Nevah Min', Miss Lucy!
Keep yo' secrets---dat's yo' way---
Nevah min', Miss Lucy.
Won't tell me an' I'm yo pal---
I'm gwine tell his othah gal,---
Know huh, too, huh name is Sal;
Nevah min', Miss Lucy!

Saturday, September 11, 2010

One of My Most Important Lessons...

I remember it like it was yesterday. And, even though the year was 1956, and I was 12 years old at the time, every detail is etched into my brain. That's how it is with important lessons in life---when you really learn them, they stay with you.

My dad decided that since I was now 12 and well on my way to "becoming a man", as he put it, it was time I began to take some responsibility around the house. How would I like to help a little with the yard work?

Yes, my heart leapt at the thought. I pictured myself pushing the lawn mower. That would certainly announce to the neighborhood that I had arrived as a man. "Well, no", he said---he thought I should start out with the hand clippers and learn how to trim the grass growing beside the fence and around the sides of the house. Once I showed him I could do that job, he would see to it that I got my chance with the mighty lawn mower.

This, of course, was not what I had in mind, but it was a beginning, so I agreed to take the unglamorous responsibility of trimming the unsightly grass by the fence and the house. My dad told me I was responsible for completing the chore each week before Sunday.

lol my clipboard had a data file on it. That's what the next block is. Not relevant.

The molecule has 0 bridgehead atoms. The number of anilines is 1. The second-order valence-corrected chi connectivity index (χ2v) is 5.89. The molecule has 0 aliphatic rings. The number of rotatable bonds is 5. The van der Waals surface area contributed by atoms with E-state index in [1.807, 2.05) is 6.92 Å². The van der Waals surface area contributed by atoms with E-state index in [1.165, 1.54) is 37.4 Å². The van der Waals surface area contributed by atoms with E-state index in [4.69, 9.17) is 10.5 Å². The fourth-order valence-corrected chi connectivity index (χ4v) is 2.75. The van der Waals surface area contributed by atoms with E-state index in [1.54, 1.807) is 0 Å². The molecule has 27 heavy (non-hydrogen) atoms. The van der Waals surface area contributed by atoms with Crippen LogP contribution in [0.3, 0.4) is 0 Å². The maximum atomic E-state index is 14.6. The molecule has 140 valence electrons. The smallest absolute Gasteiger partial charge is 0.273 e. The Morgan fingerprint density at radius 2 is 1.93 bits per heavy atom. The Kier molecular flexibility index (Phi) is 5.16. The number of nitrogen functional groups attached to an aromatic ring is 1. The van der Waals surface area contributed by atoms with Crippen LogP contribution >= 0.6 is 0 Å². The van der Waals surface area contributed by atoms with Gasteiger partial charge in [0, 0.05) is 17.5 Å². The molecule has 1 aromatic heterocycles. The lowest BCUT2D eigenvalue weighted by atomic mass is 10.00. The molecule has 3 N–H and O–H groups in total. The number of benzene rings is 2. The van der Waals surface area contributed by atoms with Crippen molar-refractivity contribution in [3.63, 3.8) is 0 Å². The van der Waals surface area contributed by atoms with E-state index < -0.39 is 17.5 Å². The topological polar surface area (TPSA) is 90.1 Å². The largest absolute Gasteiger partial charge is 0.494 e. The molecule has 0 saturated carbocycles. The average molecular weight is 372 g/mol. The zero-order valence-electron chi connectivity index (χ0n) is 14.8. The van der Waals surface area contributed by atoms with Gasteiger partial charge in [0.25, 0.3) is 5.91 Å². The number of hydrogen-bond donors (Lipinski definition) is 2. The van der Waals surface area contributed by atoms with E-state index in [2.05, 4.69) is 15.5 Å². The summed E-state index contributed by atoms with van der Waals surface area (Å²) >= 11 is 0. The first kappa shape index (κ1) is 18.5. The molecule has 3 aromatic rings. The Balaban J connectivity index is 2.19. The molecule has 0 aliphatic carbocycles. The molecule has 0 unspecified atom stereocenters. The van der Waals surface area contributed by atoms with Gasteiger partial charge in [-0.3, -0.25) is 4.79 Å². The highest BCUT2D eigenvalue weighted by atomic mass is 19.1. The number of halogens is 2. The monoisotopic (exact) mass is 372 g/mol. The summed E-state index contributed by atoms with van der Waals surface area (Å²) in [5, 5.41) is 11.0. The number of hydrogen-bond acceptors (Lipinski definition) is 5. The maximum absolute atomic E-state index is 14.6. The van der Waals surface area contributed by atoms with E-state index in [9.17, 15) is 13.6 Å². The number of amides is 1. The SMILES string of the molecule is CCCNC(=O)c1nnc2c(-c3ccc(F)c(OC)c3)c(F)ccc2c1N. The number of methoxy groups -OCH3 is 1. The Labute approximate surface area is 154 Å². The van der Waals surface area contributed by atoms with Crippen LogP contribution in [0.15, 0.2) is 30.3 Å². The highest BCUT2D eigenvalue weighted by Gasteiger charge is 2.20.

Well, it rankled me to know that this task was beneath my considerable abilities. I really should have been given the job of directing the all-important lawn mower. I began to procrastinate. On Thursday, the weather was good and it was a perfect time to do my trimming chore, but I thought it best to put it off until Friday.

On Friday, it was a great time to accomplish the one-hour job, but I reasoned that Saturday would also be a good day for it. Saturday was a glorious day, but my friends were calling me to play baseball with them. In short, I procrastinated my way through the time I was supposed to have the task finished.

On Sunday after church, my dad inquired if I had done the job I had agreed to do.

"No sir", I said.

"Why not?" he calmly asked.

"I guess I forgot", I lied, not wanting to admit that I had simply put it off indefinitely.

"Son", he said, "I want you to remember this all your life---don't ever agree to do something and then not do it". Then, in a stern voice, he continued, "Now get out there and do the work you were supposed to already have done."

"But dad", I responded, "I can't do it now---it's raining".

"I'm only going to tell you this once more," he replied. "Get out there and do your work."

So, there I was, on a rainy Sunday afternoon in Houston, soaking wet, sitting on soggy ground, clipping grass beside the fence, silently cursing my father's harshness and my mother's lack of intervention.

I finished the job in about an hour, and I came inside to change clothes. My mom said the neighbors had called and wanted to know if she was aware of the fact that Clinton was outside doing yard work in the rain. She said she told them, "Yes, we are aware of that. Clinton is being taught an important lesson in life."

It is a lesson that has stayed with me. I sure glad I had great parents. And, now that I'm much older, I can report that the lawn mower is much more appealing when you are 12 than when you are 62.